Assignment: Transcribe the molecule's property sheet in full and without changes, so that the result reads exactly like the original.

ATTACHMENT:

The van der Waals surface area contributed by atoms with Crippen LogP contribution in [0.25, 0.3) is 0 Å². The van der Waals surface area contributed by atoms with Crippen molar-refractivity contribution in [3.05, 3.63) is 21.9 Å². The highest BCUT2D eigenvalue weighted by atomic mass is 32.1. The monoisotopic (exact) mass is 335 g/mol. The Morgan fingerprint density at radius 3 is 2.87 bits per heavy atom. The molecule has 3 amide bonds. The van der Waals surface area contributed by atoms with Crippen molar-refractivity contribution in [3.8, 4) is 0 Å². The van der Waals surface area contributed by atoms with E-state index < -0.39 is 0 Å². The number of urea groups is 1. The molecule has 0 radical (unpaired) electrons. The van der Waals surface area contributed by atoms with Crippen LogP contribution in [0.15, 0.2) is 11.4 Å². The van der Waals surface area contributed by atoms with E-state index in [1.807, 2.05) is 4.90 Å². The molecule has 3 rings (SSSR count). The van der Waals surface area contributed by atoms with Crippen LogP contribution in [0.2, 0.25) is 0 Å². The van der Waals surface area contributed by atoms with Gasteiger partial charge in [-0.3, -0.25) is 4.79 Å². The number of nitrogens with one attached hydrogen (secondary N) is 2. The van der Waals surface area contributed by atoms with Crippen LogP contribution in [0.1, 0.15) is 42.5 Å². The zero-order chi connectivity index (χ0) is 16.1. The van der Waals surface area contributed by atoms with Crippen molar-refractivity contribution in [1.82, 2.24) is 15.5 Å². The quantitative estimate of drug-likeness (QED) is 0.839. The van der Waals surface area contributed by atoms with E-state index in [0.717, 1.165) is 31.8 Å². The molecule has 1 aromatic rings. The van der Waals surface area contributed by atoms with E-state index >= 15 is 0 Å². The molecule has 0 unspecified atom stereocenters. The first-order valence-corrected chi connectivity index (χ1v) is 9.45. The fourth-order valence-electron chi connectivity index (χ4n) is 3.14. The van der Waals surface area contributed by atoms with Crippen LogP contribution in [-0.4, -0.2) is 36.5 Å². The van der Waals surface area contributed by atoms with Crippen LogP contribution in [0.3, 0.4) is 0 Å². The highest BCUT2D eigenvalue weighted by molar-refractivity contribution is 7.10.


The van der Waals surface area contributed by atoms with Crippen LogP contribution in [0.25, 0.3) is 0 Å². The van der Waals surface area contributed by atoms with Crippen molar-refractivity contribution in [3.05, 3.63) is 21.9 Å². The highest BCUT2D eigenvalue weighted by atomic mass is 32.1. The monoisotopic (exact) mass is 335 g/mol. The Morgan fingerprint density at radius 3 is 2.87 bits per heavy atom. The molecule has 3 amide bonds. The van der Waals surface area contributed by atoms with Crippen molar-refractivity contribution in [3.8, 4) is 0 Å². The van der Waals surface area contributed by atoms with E-state index < -0.39 is 0 Å². The number of urea groups is 1. The molecule has 0 radical (unpaired) electrons. The van der Waals surface area contributed by atoms with Crippen LogP contribution in [0.15, 0.2) is 11.4 Å². The van der Waals surface area contributed by atoms with E-state index in [1.807, 2.05) is 4.90 Å². The molecule has 3 rings (SSSR count). The van der Waals surface area contributed by atoms with Crippen LogP contribution in [0.2, 0.25) is 0 Å². The van der Waals surface area contributed by atoms with Gasteiger partial charge in [-0.3, -0.25) is 4.79 Å². The number of nitrogens with one attached hydrogen (secondary N) is 2. The van der Waals surface area contributed by atoms with Crippen LogP contribution in [0.1, 0.15) is 42.5 Å². The zero-order chi connectivity index (χ0) is 16.1. The van der Waals surface area contributed by atoms with Crippen molar-refractivity contribution in [1.82, 2.24) is 15.5 Å². The quantitative estimate of drug-likeness (QED) is 0.839. The van der Waals surface area contributed by atoms with E-state index in [0.717, 1.165) is 31.8 Å². The molecule has 1 aromatic rings. The van der Waals surface area contributed by atoms with E-state index >= 15 is 0 Å². The molecule has 0 unspecified atom stereocenters. The first-order valence-corrected chi connectivity index (χ1v) is 9.45. The fourth-order valence-electron chi connectivity index (χ4n) is 3.14. The van der Waals surface area contributed by atoms with Crippen LogP contribution in [-0.4, -0.2) is 36.5 Å². The van der Waals surface area contributed by atoms with Crippen LogP contribution in [0.3, 0.4) is 0 Å². The highest BCUT2D eigenvalue weighted by molar-refractivity contribution is 7.10.